LPHYS'23. Plenary Speakers:
Quantum Optics Inspired Magnonic

Girish Agarwal
Texas A&M University, College Station, TX, USA
girish.agarwal@tamu.edu
Abstract:
Quantum optical developments have seeded a number of developments in several fields, especially the condensed matter physics. For example, the cavityproduced strong coupling has led to similar studies with other systems like quantum dots, superconducting qubits, excitons, plasmons. In this talk, I would present applications of a number of ideas from quantum optics to the field of magnonics. These include use of quantum state transfer to prepare squeezed and entangled states of magnons; dispersive and dissipative magnonmagnon interactions; enhanced magnon response via the parametric interactions and many others.

Structured Light Topology in Ultrafast Nonlinear Optics

Carlos HernándezGarcía
Departamento de Física Aplicada, Universidad de Salamanca, Salamanca, Spain
carloshergar@usal.es
Abstract:
The development of structured ultrafast laser sources is a key ingredient to advance our knowledge about the fundamental dynamics of electronic and spin processes in matter. It has been widely recognized the relevance of ultrafast sources structured in their spin angular momentum (SAM, associated to the polarization of light) and orbital angular momentum (OAM, associated with the transverse phase profile, or vorticity of a light beam) to study chiral systems and magnetic materials in their fundamental temporal and spatial scales. In that scenario, structured coherent extremeultraviolet (EUV)/soft xray pulses are emerging thanks to the highly nonlinear process of high harmonic generation (HHG) [14].
In this talk we will review several works that have triggered the field of ultrafast structured EUV pulses during the last decade. We will compare the interplay of light and matter topology in HHG in gases and in crystalline targets, paying special attention to the latter ones, which stand as particularly appealing targets in HHG due to their characteristic symmetries. In particular, we demonstrate that HHG in 2D materials allows for unprecedent study of the nonlinear dynamics through the study of light’s topology. This scenario opens the route towards highorder harmonic spectroscopy techniques based on the topology of the EUV/soft xray harmonic radiation [5].
[1] L Rego, K Dorney, N Brooks, Q Nguyen, C Liao, J San Román, D Couch, A Liu, E Pisanty, M Lewenstein, L Plaja, H Kapteyn, M Murnane and C HernándezGarcía, Science 364, eaaw9486 (2019)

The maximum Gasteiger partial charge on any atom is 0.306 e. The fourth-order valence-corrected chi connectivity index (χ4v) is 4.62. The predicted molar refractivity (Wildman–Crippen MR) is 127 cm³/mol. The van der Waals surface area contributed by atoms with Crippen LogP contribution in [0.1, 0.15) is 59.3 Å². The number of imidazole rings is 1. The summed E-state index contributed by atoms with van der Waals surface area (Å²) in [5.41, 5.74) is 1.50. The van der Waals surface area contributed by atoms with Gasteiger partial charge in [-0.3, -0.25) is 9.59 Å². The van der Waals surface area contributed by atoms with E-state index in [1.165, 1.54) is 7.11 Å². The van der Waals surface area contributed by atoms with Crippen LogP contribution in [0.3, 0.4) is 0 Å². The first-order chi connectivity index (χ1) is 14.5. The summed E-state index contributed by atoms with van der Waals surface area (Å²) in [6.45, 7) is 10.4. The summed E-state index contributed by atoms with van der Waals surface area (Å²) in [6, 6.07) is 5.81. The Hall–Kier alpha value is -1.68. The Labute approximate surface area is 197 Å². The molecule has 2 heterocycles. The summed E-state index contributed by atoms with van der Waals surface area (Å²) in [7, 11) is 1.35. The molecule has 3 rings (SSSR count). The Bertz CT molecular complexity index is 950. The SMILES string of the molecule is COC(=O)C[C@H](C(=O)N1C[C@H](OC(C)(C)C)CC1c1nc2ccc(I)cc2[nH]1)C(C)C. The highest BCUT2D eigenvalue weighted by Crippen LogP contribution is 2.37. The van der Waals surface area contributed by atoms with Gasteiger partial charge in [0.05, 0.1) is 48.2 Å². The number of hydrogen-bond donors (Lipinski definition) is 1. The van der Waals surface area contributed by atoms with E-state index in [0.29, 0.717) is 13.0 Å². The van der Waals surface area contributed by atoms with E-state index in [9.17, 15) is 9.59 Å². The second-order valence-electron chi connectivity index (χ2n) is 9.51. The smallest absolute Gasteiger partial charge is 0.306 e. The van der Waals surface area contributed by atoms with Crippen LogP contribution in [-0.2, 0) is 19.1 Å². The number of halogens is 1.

[2] L Rego, N J Brooks, Q L D Nguyen, J San Román, I Binnie, L Plaja, H C Kapteyn, M M Murnane and C. HernándezGarcía, Sci. Adv. 8, eabj7380 (2022)
[3] C HernándezGarcía, A Turpin, J San Román, A Picón, R Drevinskas, A Cerkauskaite, P G Kazansky, C G Durfee and I J Sola, Optica 4, 520 (2017)
[4] A de las Heras, A Pandey, J San Román, J Serrano, E Baynard, G Dovillaire, M Pittman, C Durfee, L Plaja, S Kazamias, O Guilbaud and C HernándezGarcía, Optica 9, 71 (2022)
[5] A GarcíaCabrera, R BoyeroGarcía, Ó ZurrónCifuentes, J Serrano, J San Román, L Plaja and C HernándezGarcía, Interplay of crystal symmetries and light topology in high harmonic spectroscopy, Research Square (2022), preprint. DOI: 10.21203/rs.3.rs2161917/v1
From Precision Attosecond Physics at the Surface of a Needle Tip to a Lightfielddriven Logic Gate in Graphene

Peter Hommelhoff
FriedrichAlexanderUniversität ErlangenNürnberg, Erlangen, Germany
peter.hommelhoff@physik.unierlangen.de
Abstract:
Strongfield and attosecond physics at the surface of solids as well as inside of solids have made fantastic progress in recent years. I will discuss two examples from our group. In the first part of the talk I will show how twocolor fewcycle laser fields allow us to get deep insights to the strongfield dynamics at the surface of metal needle tips. For example, we can now measure the electron emission time window to 710 attoseconds, with an error bar as small as 30 as, representing another example of what might be called precision attosecond physics. The second part of the talk will focus on strongly driven electrons inside of graphene and the graphenegold interface. Some time ago, we could demonstrate LandauZenerStückelbergMajorana physics being responsible for current generation in graphene, so subsequent coherent LandauZener transitions. Just recently, we could combine these insights with new insights at the strongly driven graphenegold interface to demonstrate the first logic gate with clock rates potentially approaching the petahertz range. We believe that these results might bring us a good step closer to lightwave electronics.

Quantum Simulation of SpinCharge Separation

Randall G. Hulet
Rice University, Houston, TX, USA
randy@rice.edu
Abstract:
Models of quantum manybody phases of matter may be realized using fermionic ultracold atoms in place of the electrons, and engineered optical potentials to emulate a crystal lattice. Quantum simulation of this kind takes advantage of the capability to adhere to a theoretical model, while the tunability of model parameters enables quantitative comparison with theory.